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When to call it quits?

1) If you are spending more than 40 hours per week on your sites, and earning less than $1.00 per hour.

2) You quit your day job thinking you can make it rich with AdSense, and had to go on welfare.

3) When spending all of your spare time on the Internet making next to nothing instead of spending time with the family.

3:50 am on Nov 20, 2007 (gmt 0)

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Keep creating quality content. You have to see it not as months but as future.. know what I'm saying? It's an investment that doesn't go away, and usually grows if you are actively working on it. I mean google slaps you around some, things happen, big ups... big downs... but in the end you are getting paid... not so many (what like 5?) years ago we all did this for FUN.

agree. Remember Forest Gump (I think it was) who said " The chances of you winning the lottery are higher IF you buy one?". Every page I create has the potential to make money. If I don't create content, then I stop creating new streams of revenue. Over the 3 years that I've been with Adsense, some of my pages have made the equivalent of up to 3 months my last drawn salary. Put all those pennies together and you get a big mountain.

One thing you might try is building one or two "best of breed" sites in a niche instead of spreading yourself thin with a bunch of small sites. As the Web becomes bigger and more commercial, it becomes harder for really small sites to rise above the background noise.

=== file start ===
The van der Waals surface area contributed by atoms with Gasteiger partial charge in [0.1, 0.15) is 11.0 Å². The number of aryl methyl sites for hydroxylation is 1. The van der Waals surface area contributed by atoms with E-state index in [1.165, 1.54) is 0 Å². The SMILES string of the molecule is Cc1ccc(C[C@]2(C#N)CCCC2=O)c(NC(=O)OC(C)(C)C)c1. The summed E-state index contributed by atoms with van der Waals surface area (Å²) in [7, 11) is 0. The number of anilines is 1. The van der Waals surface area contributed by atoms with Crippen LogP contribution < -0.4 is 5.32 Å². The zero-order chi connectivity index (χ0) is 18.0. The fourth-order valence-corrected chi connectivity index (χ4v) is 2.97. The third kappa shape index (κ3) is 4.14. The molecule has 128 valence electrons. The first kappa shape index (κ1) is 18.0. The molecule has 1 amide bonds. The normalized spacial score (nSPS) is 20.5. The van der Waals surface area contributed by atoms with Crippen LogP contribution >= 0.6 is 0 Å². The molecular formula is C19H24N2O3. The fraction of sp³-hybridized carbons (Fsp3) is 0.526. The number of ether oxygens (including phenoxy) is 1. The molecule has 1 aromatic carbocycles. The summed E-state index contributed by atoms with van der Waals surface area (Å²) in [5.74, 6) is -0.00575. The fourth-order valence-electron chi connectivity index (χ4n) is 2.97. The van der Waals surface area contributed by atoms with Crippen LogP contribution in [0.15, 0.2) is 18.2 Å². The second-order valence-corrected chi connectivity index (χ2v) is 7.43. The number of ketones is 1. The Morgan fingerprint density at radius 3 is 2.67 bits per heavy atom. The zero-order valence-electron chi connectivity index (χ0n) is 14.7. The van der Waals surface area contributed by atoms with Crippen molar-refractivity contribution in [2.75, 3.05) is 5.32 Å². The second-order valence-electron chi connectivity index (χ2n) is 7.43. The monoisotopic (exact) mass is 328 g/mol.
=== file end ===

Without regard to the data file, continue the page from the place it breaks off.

I always say this : It's easy for specialists to build authority niche sites, but for the little guys who are just ordinary joes, the might have no other option but to build a network of small sites.

When to call it quits?
1) If you are spending more than 40 hours per week on your sites, and earning less than $1.00 per hour.

2) You quit your day job thinking you can make it rich with AdSense, and had to go on welfare.

3) When spending all of your spare time on the Internet making next to nothing instead of spending time with the family.

excellently said...

4:10 am on Nov 20, 2007 (gmt 0)

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Personally I put mine on auto pilot. For about two years I've had about 40 pages returning about $50.00 a month, nothing I did or do increases my take past this point, so I've just sat back used the $50 for beer money ;~). I do far better selling ads directly and running affiliates to sell my products, adsense is just extra gravy.

Lovejoy

4:13 am on Nov 20, 2007 (gmt 0)

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The chances of you winning the lottery are higher IF you buy one?

But if you don't spend that pound a week on a ticket, you win being a pound better off than the guy who most likely loses, guaranteed.
8:06 am on Nov 20, 2007 (gmt 0)

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But if you don't spend that pound a week on a ticket, you win being a pound better off than the guy who most likely loses, guaranteed.

vince, vince, vince... if you win... you're a million pounds better off yes? I look at it as an "investment" ;)

anyways... that one pound might just end up in smokes or a beer glass just as easy as it could in the bank...

Is Adsense making the weather in KL any more tolerable?